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Re: In Nomine Dinosauri (...et avis, et oviraptoris :-) )



In a message dated Sat, 10 Mar 2001  6:04:01 PM Eastern Standard Time, "David 
Marjanovic" <david.marjanovic@gmx.at> writes:

<<
Interestingly, most higher animal taxa are neutral, and I don't have any
idea why. For example, in the early 19th century, people did write
Ichthyosauri and Plesiosauri, but all these have become -sauria, and I don't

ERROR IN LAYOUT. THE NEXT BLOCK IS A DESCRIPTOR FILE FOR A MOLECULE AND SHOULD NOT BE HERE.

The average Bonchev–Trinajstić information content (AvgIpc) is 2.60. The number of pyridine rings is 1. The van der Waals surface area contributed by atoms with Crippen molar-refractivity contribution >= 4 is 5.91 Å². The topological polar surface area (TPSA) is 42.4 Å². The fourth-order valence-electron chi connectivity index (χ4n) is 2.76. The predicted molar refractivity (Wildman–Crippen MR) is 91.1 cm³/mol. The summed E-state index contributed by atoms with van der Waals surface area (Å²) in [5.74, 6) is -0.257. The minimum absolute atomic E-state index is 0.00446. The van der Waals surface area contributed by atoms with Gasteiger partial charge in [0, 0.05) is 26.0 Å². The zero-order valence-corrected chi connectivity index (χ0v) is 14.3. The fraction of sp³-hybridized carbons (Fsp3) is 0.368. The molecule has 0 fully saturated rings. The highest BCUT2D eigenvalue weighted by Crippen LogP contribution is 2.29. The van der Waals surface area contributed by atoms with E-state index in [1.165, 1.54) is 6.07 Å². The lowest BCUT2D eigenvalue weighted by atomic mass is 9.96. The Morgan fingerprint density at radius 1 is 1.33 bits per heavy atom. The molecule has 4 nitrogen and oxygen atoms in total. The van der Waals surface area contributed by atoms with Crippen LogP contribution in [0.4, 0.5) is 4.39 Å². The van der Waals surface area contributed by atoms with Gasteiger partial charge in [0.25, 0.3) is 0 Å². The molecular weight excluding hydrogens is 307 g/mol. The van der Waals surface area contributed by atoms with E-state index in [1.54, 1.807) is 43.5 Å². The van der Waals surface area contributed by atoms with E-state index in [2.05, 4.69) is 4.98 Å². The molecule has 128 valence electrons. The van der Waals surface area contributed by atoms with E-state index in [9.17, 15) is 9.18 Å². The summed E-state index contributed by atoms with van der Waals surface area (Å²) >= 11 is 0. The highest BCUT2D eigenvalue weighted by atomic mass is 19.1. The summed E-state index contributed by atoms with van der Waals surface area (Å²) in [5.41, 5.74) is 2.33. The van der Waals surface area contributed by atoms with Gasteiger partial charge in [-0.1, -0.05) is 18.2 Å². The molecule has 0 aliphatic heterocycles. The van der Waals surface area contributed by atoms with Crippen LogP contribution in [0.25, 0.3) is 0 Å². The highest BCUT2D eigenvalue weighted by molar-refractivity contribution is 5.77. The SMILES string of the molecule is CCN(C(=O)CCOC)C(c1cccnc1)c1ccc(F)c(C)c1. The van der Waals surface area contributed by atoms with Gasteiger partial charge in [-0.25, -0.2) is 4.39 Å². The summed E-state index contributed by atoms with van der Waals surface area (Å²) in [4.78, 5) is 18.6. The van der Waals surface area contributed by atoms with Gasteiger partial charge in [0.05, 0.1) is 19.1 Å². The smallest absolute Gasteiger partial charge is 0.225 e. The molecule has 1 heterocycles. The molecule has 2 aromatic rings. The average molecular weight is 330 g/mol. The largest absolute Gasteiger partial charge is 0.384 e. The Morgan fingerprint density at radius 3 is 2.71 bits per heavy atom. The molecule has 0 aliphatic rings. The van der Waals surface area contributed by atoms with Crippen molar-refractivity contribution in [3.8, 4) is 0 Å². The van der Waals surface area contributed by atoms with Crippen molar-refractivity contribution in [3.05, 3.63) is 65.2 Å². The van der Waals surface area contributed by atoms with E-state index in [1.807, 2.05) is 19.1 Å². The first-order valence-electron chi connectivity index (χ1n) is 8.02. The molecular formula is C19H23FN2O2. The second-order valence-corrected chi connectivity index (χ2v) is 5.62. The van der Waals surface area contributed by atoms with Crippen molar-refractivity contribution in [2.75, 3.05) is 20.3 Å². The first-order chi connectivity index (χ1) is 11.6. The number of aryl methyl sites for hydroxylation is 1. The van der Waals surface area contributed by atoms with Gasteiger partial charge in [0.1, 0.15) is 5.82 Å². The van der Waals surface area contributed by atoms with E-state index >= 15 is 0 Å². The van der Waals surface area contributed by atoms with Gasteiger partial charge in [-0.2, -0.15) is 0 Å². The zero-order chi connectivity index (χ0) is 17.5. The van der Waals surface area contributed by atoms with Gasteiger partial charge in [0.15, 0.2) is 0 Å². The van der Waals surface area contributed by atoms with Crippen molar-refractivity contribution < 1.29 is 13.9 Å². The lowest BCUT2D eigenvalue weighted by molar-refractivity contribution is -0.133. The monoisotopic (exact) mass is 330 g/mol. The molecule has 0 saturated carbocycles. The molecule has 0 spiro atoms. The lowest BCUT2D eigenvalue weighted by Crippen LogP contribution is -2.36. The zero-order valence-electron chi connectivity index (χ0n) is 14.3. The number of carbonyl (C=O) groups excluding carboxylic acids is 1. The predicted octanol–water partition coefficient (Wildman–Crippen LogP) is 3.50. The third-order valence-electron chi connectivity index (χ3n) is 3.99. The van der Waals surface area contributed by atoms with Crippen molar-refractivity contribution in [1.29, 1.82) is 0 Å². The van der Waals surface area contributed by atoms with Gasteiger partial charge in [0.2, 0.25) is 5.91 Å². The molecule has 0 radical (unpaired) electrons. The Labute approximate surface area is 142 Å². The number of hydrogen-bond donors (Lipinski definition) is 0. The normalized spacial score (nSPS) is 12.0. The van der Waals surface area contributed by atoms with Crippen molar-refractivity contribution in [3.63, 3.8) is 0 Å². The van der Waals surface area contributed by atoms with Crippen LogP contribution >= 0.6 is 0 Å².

know how.
>>

My own guess is that these taxon names were originally construed as adjectives 
modifying "animalia" ("animals"), which is neuter and plural.

Examples: 
"[animalia] reptilia" ("crawling animals"); 
"[animalia] chordata" ("corded animals");
"[animalia] insecta" ("cut-into [segmented?] animals").

You may also have noticed that most higher plant taxon names are feminine 
plural (as if they modified "plantae" ["plants"]).

--Nick P.